Boston Public
Chapter Twenty-Nine

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Oscar was Wilde, but Thornton was Wilder

A choir sings "America the Beautiful" pretty badly. Marilyn says, "Excellent!" Then she gives them some last-minute instructions about that night's pageant. Apparently, the rest of the school will join them onstage for some of the songs, and "if the person next to you cannot sing, try to help them get back on key." But what if that applies to everyone? Not much use then, your "conducting," is it, Ms. Souter? Meanwhile, Harry lurks by the door, because Max is in the choir, and he asks to talk to Harry, which is clearly what Harry is there to do anyway. They head down to the dungeon, and Max is all, "My mom told me she told you. So, you gonna dog me now? If you start treating me like one of your charity projects." But Harry says that he doesn't plan to do that. At which point, Harry dogs him like a charity case. "Why did you write the essay?" Max says that the assignment was to write about what he knows, and he knows what it feels like to think he's going to die, so that's what he wrote about. So Harry says, you know, that if Max ever wants to talk, Harry will be dogging him like a charity case.

Somewhere in the snowy streets of Boston, Dick Teachie goes up to a house and knocks on the door. Talk Time answers the door. "You sick? You don't look sick to me." "So? You don't look nuts, but we both know better." Heh. Teachie gives her a college application pep talk about she'll get into college, and then he says, "You're my best student, Debbie. And I'm gonna make it my mission to get you into BU." Then he gives her the homework assignment she missed, and tells her not to worry.

Ronnie and Billy Zane are walking along, and they repeat the scene from earlier, only with more anger this time. "The implication was that you were lonely…with me." "Funny thing, Matthew, that's what I said." Did girls used to break up with David E. Kelley for this reason? Because he sure uses it a lot. Then she says, "I am lonelier with you than I am alone." I AM SO MAD! I SAID I WOULD BE MAD, AND I AM! THIS IS THE SAME SCENE FROM LAST YEAR! Sheesh, why doesn't she just say something about the pleasures of solitude, over-enunciate, and release a video of herself showering? Then she'd really be Lauren. Or maybe she could just do that last one. Anyway, meanwhile, she's still grinding up Billy Zane's heart: "I know that sounds mean, but it's the truth. Sometimes I think that maybe the cruelest thing is to stay together. We laugh. We love. But, you get right down to it, and I have a good body, and a satellite dish, and that's enough for you." He asks if the sex is the problem, and she says the sex is the only thing good about the relationship. He replies that she's obviously on "this mad drive to perfect your life, and your latest quest is to find the perfect man, and let me be honest when I tell you this, Ronnie. I'm it." She says that she loves him, and adores him, but "at the risk of sounding like a heroine on a silly TV show, my heart is lonely, and I need to move on." Sad tinkly piano music takes us out of the scene. Okay, so much was wrong with that. First of all, why the sad tinkly music? Do we care about this couple? They've been barely together all year, and everything she's saying is clearly right. Also, she stole Lauren's dialogue. Also, "at the risk of sounding like a heroine on a silly TV show"? Who writes that into their silly TV show?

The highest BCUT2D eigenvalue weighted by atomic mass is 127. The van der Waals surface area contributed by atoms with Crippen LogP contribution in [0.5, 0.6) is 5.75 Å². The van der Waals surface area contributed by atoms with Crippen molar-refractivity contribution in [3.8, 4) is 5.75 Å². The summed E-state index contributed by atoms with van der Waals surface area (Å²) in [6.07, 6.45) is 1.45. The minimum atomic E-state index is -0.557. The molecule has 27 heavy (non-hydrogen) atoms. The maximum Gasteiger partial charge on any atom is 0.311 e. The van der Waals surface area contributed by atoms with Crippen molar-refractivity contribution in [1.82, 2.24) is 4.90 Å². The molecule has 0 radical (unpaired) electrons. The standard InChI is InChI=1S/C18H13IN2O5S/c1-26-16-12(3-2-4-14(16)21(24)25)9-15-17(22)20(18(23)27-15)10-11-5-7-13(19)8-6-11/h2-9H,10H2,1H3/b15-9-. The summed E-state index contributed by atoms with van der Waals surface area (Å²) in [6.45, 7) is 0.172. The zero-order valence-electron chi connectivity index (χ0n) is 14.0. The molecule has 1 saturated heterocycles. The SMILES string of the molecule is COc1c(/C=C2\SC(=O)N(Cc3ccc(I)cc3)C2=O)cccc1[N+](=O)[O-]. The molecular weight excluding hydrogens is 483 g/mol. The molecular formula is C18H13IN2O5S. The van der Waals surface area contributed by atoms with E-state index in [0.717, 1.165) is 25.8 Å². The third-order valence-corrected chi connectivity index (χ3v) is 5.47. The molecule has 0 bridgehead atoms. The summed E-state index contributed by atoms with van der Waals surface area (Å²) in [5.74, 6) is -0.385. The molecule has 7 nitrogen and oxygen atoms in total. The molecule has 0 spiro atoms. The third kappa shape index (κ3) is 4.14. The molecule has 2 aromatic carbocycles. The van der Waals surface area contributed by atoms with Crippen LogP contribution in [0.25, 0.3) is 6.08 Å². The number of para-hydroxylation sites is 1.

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Boston Public

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